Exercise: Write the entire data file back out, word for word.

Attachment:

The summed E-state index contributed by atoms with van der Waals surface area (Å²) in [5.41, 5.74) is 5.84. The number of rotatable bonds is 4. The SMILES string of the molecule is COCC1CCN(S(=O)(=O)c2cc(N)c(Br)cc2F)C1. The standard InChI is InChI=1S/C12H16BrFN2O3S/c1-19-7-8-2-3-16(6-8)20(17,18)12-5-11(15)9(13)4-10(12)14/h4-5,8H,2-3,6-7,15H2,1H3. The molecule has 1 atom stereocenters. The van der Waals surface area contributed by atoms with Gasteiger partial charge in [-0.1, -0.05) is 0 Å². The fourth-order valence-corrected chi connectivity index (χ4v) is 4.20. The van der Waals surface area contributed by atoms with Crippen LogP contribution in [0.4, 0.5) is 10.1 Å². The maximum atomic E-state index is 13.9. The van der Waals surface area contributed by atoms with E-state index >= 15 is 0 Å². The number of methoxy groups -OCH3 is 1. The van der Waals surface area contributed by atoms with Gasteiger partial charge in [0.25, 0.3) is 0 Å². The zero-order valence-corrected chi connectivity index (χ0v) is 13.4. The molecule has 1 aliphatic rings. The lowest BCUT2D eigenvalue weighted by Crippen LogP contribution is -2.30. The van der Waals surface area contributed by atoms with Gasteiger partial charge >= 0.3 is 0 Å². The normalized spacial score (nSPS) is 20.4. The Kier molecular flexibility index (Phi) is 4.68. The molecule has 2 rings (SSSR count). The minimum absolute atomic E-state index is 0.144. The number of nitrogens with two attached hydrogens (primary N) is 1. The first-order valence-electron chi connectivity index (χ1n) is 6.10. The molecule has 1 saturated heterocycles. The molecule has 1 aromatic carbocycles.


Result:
The summed E-state index contributed by atoms with van der Waals surface area (Å²) in [5.41, 5.74) is 5.84. The number of rotatable bonds is 4. The SMILES string of the molecule is COCC1CCN(S(=O)(=O)c2cc(N)c(Br)cc2F)C1. The standard InChI is InChI=1S/C12H16BrFN2O3S/c1-19-7-8-2-3-16(6-8)20(17,18)12-5-11(15)9(13)4-10(12)14/h4-5,8H,2-3,6-7,15H2,1H3. The molecule has 1 atom stereocenters. The van der Waals surface area contributed by atoms with Gasteiger partial charge in [-0.1, -0.05) is 0 Å². The fourth-order valence-corrected chi connectivity index (χ4v) is 4.20. The van der Waals surface area contributed by atoms with Crippen LogP contribution in [0.4, 0.5) is 10.1 Å². The maximum atomic E-state index is 13.9. The van der Waals surface area contributed by atoms with E-state index >= 15 is 0 Å². The number of methoxy groups -OCH3 is 1. The van der Waals surface area contributed by atoms with Gasteiger partial charge in [0.25, 0.3) is 0 Å². The zero-order valence-corrected chi connectivity index (χ0v) is 13.4. The molecule has 1 aliphatic rings. The lowest BCUT2D eigenvalue weighted by Crippen LogP contribution is -2.30. The van der Waals surface area contributed by atoms with Gasteiger partial charge >= 0.3 is 0 Å². The normalized spacial score (nSPS) is 20.4. The Kier molecular flexibility index (Phi) is 4.68. The molecule has 2 rings (SSSR count). The minimum absolute atomic E-state index is 0.144. The number of nitrogens with two attached hydrogens (primary N) is 1. The first-order valence-electron chi connectivity index (χ1n) is 6.10. The molecule has 1 saturated heterocycles. The molecule has 1 aromatic carbocycles.